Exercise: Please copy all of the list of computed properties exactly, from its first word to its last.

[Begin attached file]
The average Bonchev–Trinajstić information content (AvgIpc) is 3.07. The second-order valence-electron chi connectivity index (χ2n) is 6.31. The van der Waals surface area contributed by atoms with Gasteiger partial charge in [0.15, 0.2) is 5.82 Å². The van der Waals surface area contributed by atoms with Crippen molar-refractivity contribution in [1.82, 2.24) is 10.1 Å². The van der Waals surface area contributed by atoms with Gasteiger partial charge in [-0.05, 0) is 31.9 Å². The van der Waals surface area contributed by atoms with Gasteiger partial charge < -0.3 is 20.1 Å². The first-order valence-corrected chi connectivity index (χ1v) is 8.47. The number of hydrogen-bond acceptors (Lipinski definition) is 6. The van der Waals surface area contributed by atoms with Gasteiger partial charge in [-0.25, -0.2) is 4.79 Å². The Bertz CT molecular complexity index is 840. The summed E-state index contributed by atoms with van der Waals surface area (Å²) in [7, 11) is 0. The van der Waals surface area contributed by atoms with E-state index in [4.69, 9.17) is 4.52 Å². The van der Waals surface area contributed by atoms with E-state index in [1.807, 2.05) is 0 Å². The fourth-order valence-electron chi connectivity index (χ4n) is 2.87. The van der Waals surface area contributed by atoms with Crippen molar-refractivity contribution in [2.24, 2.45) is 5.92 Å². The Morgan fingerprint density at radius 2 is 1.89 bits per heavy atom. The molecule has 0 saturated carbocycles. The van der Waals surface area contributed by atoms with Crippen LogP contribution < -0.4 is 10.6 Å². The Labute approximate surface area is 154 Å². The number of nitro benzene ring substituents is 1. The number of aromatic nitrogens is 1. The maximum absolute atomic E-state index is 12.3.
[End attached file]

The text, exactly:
The average Bonchev–Trinajstić information content (AvgIpc) is 3.07. The second-order valence-electron chi connectivity index (χ2n) is 6.31. The van der Waals surface area contributed by atoms with Gasteiger partial charge in [0.15, 0.2) is 5.82 Å². The van der Waals surface area contributed by atoms with Crippen molar-refractivity contribution in [1.82, 2.24) is 10.1 Å². The van der Waals surface area contributed by atoms with Gasteiger partial charge in [-0.05, 0) is 31.9 Å². The van der Waals surface area contributed by atoms with Gasteiger partial charge < -0.3 is 20.1 Å². The first-order valence-corrected chi connectivity index (χ1v) is 8.47. The number of hydrogen-bond acceptors (Lipinski definition) is 6. The van der Waals surface area contributed by atoms with Gasteiger partial charge in [-0.25, -0.2) is 4.79 Å². The Bertz CT molecular complexity index is 840. The summed E-state index contributed by atoms with van der Waals surface area (Å²) in [7, 11) is 0. The van der Waals surface area contributed by atoms with E-state index in [4.69, 9.17) is 4.52 Å². The van der Waals surface area contributed by atoms with E-state index in [1.807, 2.05) is 0 Å². The fourth-order valence-electron chi connectivity index (χ4n) is 2.87. The van der Waals surface area contributed by atoms with Crippen molar-refractivity contribution in [2.24, 2.45) is 5.92 Å². The Morgan fingerprint density at radius 2 is 1.89 bits per heavy atom. The molecule has 0 saturated carbocycles. The van der Waals surface area contributed by atoms with Crippen LogP contribution < -0.4 is 10.6 Å². The Labute approximate surface area is 154 Å². The number of nitro benzene ring substituents is 1. The number of aromatic nitrogens is 1. The maximum absolute atomic E-state index is 12.3.